The governor said more than 100 crews out in more than 36,000 work hours to repair the multiple points broken by Ian along the causeway. He said there were 70 pieces of heavy equipment, barges, dive teams and more that contributed to the temporary fixes allowing the bridge to reopen sooner.

He said work crews placed more than 8,200 loads of fill dirt, 2,400 loads of rock and more than 4,000 tons of asphalt in making the repairs.

 An 11 a.m. opening of the "rebuilt" causeway that links the island and the mainland was announced by Gov. Ron DeSantis at a briefing at the base of the first bridge segment.
Braun, Michael
/
Special to WGCU
An 11 a.m. opening of the "rebuilt" causeway that links the island and the mainland was announced by Gov. Ron DeSantis at a briefing at the base of the first bridge segment.

"These repairs, though temporary, are really going to help get the residents of this island back on track," DeSantis said.

DeSantis, who visited Sanibel on Tuesday, also alluded to significant progress on the island, especially in terms of power.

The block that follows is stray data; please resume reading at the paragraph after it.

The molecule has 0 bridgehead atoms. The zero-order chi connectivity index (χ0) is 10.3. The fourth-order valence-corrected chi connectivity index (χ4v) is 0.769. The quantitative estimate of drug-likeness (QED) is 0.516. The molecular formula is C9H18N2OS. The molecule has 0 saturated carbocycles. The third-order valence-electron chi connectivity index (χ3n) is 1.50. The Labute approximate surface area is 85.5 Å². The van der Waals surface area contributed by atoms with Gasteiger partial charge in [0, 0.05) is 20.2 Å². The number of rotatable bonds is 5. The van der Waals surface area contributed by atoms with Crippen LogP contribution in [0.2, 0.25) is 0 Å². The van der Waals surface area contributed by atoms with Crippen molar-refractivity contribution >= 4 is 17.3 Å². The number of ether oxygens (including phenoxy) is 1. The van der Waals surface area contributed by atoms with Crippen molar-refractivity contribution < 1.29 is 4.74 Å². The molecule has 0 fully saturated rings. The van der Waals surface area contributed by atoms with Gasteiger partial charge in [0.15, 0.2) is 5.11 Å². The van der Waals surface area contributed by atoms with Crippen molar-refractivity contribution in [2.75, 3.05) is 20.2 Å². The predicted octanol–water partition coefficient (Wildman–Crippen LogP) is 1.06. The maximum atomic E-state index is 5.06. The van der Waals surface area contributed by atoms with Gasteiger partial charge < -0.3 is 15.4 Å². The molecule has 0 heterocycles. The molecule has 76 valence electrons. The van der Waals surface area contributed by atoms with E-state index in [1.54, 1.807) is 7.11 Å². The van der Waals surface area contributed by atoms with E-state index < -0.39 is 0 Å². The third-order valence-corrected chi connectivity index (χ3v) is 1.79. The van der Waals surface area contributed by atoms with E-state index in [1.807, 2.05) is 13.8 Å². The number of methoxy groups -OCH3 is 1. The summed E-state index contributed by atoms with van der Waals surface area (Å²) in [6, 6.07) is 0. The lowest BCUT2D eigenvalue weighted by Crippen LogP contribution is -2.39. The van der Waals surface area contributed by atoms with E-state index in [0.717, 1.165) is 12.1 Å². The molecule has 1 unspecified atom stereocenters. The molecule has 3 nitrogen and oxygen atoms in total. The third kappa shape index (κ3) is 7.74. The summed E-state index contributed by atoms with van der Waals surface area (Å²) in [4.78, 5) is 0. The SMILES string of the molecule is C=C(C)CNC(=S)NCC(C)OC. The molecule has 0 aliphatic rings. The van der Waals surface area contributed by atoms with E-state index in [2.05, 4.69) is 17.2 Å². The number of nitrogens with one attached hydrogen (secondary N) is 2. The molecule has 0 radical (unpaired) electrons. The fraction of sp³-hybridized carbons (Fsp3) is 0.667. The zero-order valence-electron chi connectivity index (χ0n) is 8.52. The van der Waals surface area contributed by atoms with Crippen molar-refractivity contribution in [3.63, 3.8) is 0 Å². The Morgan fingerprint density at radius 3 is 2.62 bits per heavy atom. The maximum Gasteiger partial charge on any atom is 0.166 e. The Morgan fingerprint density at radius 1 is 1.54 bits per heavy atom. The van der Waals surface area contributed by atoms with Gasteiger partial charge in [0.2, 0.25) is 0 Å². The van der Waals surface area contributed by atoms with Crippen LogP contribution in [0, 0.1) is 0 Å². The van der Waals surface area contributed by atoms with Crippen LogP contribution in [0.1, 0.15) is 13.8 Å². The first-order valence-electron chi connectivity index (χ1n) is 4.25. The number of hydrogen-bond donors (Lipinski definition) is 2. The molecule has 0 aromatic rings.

"Some of that stuff was really, really bad, and if we had not done that one-time (power and utility repair truck), we would not have made that progress," he said.

Permanent repairs to the causeway will be carried out, the governor said, with the help of Lee County and lauded the help of Florida Department of Transportation Jared W. Perdue for "cutting through the red tape."

"We understood that time is of the essence when you have real significant damage like that," DeSantis said. "You can't let it toil for months. We need to get it back as soon as possible."

The governor contrasted the causeway restoration to the work done in reconnecting the road through Matlacha to Pine Island as key to getting that island's power on the mend much earlier than thought.

"That was a real rapid restoration," he said. "But that would not haver been possible without the temporary repairs."

The governor said a similar type restoration was being conducted on Sanibel but with a lot of repairs still needing to be made on things like rebuilding the island substation and fixing transmission lines.